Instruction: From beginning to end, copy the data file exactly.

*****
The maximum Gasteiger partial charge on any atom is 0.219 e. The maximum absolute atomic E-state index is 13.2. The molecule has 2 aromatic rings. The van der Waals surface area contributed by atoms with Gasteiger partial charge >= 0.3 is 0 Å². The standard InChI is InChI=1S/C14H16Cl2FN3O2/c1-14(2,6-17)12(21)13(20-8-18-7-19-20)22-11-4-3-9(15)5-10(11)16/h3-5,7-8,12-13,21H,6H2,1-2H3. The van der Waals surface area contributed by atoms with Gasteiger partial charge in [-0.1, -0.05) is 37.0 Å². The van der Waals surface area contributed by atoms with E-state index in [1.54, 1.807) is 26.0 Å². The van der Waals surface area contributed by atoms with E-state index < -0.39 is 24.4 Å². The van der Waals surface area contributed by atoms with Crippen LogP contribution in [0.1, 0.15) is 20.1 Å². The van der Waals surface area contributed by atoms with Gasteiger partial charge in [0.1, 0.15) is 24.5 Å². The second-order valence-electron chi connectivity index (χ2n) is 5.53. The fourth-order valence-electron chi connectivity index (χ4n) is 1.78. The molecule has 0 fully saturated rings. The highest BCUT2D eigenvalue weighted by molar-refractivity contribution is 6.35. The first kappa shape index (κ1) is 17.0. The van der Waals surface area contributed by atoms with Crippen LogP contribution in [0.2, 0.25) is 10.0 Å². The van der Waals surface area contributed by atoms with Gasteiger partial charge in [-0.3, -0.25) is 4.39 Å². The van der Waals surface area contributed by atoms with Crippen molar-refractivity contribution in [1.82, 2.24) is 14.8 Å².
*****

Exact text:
The maximum Gasteiger partial charge on any atom is 0.219 e. The maximum absolute atomic E-state index is 13.2. The molecule has 2 aromatic rings. The van der Waals surface area contributed by atoms with Gasteiger partial charge >= 0.3 is 0 Å². The standard InChI is InChI=1S/C14H16Cl2FN3O2/c1-14(2,6-17)12(21)13(20-8-18-7-19-20)22-11-4-3-9(15)5-10(11)16/h3-5,7-8,12-13,21H,6H2,1-2H3. The van der Waals surface area contributed by atoms with Gasteiger partial charge in [-0.1, -0.05) is 37.0 Å². The van der Waals surface area contributed by atoms with E-state index in [1.54, 1.807) is 26.0 Å². The van der Waals surface area contributed by atoms with E-state index < -0.39 is 24.4 Å². The van der Waals surface area contributed by atoms with Crippen LogP contribution in [0.1, 0.15) is 20.1 Å². The van der Waals surface area contributed by atoms with Gasteiger partial charge in [0.1, 0.15) is 24.5 Å². The second-order valence-electron chi connectivity index (χ2n) is 5.53. The fourth-order valence-electron chi connectivity index (χ4n) is 1.78. The molecule has 0 fully saturated rings. The highest BCUT2D eigenvalue weighted by molar-refractivity contribution is 6.35. The first kappa shape index (κ1) is 17.0. The van der Waals surface area contributed by atoms with Crippen LogP contribution in [0.2, 0.25) is 10.0 Å². The van der Waals surface area contributed by atoms with Gasteiger partial charge in [-0.3, -0.25) is 4.39 Å². The van der Waals surface area contributed by atoms with Crippen molar-refractivity contribution in [1.82, 2.24) is 14.8 Å².